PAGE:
Dynamic Language Use in Bi/Multilingual Early Childhood Education Contexts
A Critical Review of the Literature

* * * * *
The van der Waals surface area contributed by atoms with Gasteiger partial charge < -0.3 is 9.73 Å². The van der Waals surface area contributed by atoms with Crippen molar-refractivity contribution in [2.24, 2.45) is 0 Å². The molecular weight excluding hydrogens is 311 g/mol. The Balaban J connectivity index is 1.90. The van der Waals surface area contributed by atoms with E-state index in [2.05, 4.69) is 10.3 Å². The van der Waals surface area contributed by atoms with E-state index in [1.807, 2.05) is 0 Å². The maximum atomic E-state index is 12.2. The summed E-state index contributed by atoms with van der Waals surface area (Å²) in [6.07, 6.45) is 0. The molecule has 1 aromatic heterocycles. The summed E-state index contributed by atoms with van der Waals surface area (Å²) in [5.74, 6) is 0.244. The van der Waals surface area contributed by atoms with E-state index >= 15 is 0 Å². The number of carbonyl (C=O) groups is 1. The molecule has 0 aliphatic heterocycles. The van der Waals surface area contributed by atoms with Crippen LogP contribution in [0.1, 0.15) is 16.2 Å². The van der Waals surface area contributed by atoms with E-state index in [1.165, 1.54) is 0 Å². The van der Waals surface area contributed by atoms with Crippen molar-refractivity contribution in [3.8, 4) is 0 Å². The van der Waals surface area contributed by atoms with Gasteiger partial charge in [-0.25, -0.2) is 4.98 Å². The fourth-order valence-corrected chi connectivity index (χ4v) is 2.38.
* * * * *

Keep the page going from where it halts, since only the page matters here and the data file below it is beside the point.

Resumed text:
The population of bilingual students learning and using more than one language in the United States has more than doubled in the past 30 years. This is especially true in early childhood, which makes it crucial that educators of young emergent bilingual children understand and support these young children’s bi/multilingual development, including critically understanding the implication of adopting different perspectives of bi/multilingualism. Although much is known about classroom practices in support of emergent bilingual children in Kindergarten and beyond, little is known about those practices in the early years. This article provides a systematic review of relevant empirical studies that investigated teachers’ and children’s dynamic language use in bi/multilingual early childhood education settings. The authors identify several strategic languaging practices enacted by both teachers and children, and strategies for fostering these practices; as well as ways in which teachers leveraged their agency through their languaging practices. Implications for future research, practice, professional development, and policy are discussed.
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